All I know is that this book seems so much clearer to me than the other, easier books I have read. I certainly don't read it like a novel; if I did I would have finished it in one or two days. I look at the problems as they go step by step and sort of make up my own rules on how they work (and by making up I mean most of the time ripping off whoever discovered how to do it that way but it sticks better if I feel like I'm making it up haha) and I check all of the work from step to step (THIS is how I learned much of what I know about calc 2 and 3) and if I don't get why that step follows I agonize over it until I do and this can sometimes be distracting or cut a marathon study session to a screeching halt, so I attempt to take back the reins by searching on the internet...

    And then there are times I get Eureka moments that I enjoy a little too much (like today I was all "aaaahhh I discovered how m by n matrices relate to what they discussed about isomorphic vector spaces I have an even better idea now of what matrices are all about!") Which are certainly encouraging but also distracting...
  13. Mar 9, 2013 #12

    jim hardy

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    Soounds like maybe you've had a time of it.

    The science books you read are above my level. So i cant address your original question.

    Your difficulty in slowing down to focus is all too familiar... i addressed that in myself with myriad self-help books... now that was in interesting journey!

    This may sound strange, but i found a lot of comfort in reading Jodeph Conrad's "Tales of the Sea", a colllection of his short stories. Every one is a character study. I gained insight into my own strengths, weaknesses and behaviors from it. Sorta helped calm the storms, if you will.
    Good luck and hang in there .

    old jim
  14. Mar 9, 2013 #13
    No, not odd at all. You have a normal memory. You remember some stuff, and not the other stuff.

    But I am not quite sure what "carrying out most of the entire Euler Lagrange equation" means.
  15. Mar 9, 2013 #14


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    Who cares about memorization in the context of physics and math problems? Why the constant memory rhetoric? It doesn't matter if you can memorize the Euler Lagrange equations in your head (one can easily look those things up); this is a useless trait and you focusing so much on it only takes away from you focusing on traits that actually matter when it comes to solving physics and math problems. I think in order to get any proper advice, there has to be a shift away from all this prolonged memorization chatter and go on to how one can properly absorb concepts and subtleties and subsequently apply them to proofs and physics problems. These kinds of things come with practice not memorization.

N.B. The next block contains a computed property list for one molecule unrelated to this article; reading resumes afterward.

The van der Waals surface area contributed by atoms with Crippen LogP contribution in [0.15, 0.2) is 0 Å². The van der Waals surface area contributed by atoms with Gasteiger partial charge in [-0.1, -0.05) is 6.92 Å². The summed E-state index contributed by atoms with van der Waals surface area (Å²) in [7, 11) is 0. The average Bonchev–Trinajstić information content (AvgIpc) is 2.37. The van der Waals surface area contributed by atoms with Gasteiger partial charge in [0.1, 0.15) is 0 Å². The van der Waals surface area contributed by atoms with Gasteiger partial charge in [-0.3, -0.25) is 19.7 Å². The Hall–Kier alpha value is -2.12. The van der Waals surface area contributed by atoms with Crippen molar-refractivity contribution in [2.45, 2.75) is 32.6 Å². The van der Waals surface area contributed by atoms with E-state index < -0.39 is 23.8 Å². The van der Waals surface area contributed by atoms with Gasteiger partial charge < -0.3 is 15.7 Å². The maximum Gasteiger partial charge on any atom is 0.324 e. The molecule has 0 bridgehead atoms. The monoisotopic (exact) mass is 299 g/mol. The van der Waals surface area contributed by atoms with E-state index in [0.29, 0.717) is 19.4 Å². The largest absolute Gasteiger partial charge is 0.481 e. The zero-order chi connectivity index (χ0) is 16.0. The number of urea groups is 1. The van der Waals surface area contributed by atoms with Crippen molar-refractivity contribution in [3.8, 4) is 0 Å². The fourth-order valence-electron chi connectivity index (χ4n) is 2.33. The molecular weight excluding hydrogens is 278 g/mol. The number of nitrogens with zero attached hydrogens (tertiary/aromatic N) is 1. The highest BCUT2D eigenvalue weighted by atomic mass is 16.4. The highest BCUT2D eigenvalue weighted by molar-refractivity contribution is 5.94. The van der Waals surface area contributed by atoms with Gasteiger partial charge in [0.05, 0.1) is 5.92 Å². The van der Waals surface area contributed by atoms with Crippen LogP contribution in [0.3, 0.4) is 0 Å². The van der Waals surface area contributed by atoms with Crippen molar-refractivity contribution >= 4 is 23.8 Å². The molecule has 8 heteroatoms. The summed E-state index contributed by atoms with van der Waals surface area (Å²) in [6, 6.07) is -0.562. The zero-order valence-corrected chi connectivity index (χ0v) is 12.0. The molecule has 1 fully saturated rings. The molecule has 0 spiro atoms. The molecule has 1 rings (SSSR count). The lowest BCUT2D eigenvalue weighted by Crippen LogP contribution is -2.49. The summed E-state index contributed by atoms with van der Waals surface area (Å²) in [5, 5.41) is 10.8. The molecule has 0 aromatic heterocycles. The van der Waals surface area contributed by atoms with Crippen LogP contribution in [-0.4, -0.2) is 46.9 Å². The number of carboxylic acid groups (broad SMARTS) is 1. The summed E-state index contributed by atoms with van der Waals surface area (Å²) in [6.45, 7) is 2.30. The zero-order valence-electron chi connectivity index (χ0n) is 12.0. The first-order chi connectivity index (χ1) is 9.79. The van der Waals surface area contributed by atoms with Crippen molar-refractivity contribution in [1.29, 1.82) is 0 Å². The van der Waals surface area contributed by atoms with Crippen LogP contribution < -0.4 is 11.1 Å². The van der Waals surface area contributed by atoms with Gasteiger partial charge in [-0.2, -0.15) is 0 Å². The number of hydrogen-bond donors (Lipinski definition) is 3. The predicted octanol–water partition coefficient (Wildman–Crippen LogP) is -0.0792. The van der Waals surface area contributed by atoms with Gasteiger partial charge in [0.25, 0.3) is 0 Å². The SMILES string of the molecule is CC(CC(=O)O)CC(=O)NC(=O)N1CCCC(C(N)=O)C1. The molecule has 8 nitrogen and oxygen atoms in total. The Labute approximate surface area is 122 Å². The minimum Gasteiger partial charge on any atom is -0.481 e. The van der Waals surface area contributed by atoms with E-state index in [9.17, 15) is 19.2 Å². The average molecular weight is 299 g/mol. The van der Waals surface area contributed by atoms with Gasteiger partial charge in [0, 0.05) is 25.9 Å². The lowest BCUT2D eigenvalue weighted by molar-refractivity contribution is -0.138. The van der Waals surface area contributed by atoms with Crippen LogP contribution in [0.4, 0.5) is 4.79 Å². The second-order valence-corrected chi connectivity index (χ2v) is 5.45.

16. Mar 9, 2013 #15
    That's exactly the problem, isn't it? You can't understand anything unless you do the problems. It's not like reading a text again and again makes you understand it. You can only understand if you do the problems. If you didn't do problems yet, then you don't have a full understanding of the topic. You'll have superficial understanding at best.

    And books which have answers are really unnecessary. You should be able to do problems and know that you did them correctly.

    So you just "make up rules"?? That sounds like a recipe for disaster. How do you know your rules are valid in general? How do you know when to use which rule? Why do the rules even work?? It sounds to me that you're just memorizing a book without actually learning the material very deeply. And making up rules is a very bad thing (unless you can prove the rules to be true).
  17. Mar 10, 2013 #16
    Hey, I'm not the one who thinks memorization is all that important, it's the schools, or at least the schools I went to. I can understand the process and the meaning behind it completely, and then get a D on the test because I didn't remember the formula in perfect detail. Same goes with almost everything I self taught, given just a few reminders of the formulas and stuff I can solve just about everything but since you are usually not allowed to have access to such details on an exam that makes me sad knowing I wouldn't be able to ace the exam unless I do.